Daily Telegraph, May 30th 2012, p. 2
Calculations from the House of Commons Library showed that forecast spending on Jobseeker's Allowance and Housing Benefit would be £9.1bn higher during the 2010-15 Parliament than the Coalition government expected. Labour claimed that the increase in expected spending showed that the Coalition's Work Programme was failing. Officials pointed out that the rise in benefits spending was partly explained by the Government's decision to increase them in line with inflation.
Daily Telegraph, May 16th 2012, p. 6
The employment minister announced that the government was so unhappy with A4e's performance providing Mandatory Work Activity which helps people on benefits gain practical experience that it had cancelled the contract. While investigators found no evidence of fraud, A4e's internal controls on the Mandatory Work Activity contract in the South East had significant weaknesses. The documentation supporting payments was seriously inadequate. The move to cancel the contract followed an unrelated police fraud investigation and the resignation of chief executive Emma Harrison.
The Guardian, May 22nd 2012, p. 12
A hospital trust planned to extend a scheme under which dozens of unpaid jobseekers helped deliver patient care in its wards. After a pilot involving six unemployed people working unpaid for eight weeks to help feed patients and clean wards, Sandwell and West Birmingham hospitals trust said it was aiming to extend the government work experience programme to all three of its hospitals. The trust said all participants in the initial pilot were CRB-checked and received two weeks of training at Sandwell College before carrying out their tasks in hospital wards, involving "general tidying, welcoming visitors, serving drinks to patients, running errands, reading to patients and assisting with feeding patients".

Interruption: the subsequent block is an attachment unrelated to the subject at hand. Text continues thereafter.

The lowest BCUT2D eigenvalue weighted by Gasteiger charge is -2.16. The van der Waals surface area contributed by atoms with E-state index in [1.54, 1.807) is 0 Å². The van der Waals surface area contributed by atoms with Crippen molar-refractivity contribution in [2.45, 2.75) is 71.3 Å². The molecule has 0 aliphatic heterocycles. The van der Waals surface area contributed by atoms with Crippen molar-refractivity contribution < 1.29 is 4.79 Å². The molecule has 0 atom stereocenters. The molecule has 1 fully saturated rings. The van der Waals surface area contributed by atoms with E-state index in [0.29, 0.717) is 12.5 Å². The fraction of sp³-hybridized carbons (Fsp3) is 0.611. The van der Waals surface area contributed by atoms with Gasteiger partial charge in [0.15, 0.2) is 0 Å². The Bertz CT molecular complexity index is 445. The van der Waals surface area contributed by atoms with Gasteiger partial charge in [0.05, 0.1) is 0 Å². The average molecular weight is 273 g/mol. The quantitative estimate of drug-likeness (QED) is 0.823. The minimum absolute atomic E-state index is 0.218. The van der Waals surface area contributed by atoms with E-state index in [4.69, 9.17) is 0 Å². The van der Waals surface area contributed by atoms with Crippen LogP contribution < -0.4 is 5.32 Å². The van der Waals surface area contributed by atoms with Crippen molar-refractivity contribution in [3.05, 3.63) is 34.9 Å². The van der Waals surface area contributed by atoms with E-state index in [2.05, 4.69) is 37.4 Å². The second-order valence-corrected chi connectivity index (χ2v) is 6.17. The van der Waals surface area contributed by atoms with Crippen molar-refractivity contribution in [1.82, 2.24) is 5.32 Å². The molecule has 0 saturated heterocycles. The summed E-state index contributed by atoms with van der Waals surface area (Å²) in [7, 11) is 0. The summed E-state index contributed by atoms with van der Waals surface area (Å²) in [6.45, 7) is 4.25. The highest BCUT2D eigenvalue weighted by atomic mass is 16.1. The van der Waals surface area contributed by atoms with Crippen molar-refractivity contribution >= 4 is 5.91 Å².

L. Peacock and R. Mason
Daily Telegraph, May 24th 2012, p. 1 +6-7
Written evidence submitted to the Public Accounts Committee by the former chief auditor at A4e, which held major government employment services contracts, stated that an unethical culture had led to systematic fraud at the company. He alleged that many of the jobs in which the company claimed to have placed clients were fictitious. He claimed that: 1) a bonus scheme for employees drove inappropriate behaviour by staff willing to commit fraud; 2) staff acted in the belief that if irregularities were discovered they could resign in the knowledge that no further action would be taken; and 3) fraud was still systemic two years after a 2009 audit report had warned that malpractice was not confined to one part of the country.
Working Brief, Spring 2012, p. 18-19
This article discusses the role of mentoring and provision of networking opportunities in developing female staff in the employment services sector. Due to the economic situation, employment services staff are working under intense pressure and staff turnover is high. Offering the opportunity to network and be mentored is one way of providing support , encouraging retention and improving promotion prospects.
Working Brief, Spring 2012, p. 5
The economy is not generating enough jobs to enable Work Programme contractors to meet their targets of getting clients into employment. Contractors' targets and payments urgently need to be adjusted to reflect the state of the labour market.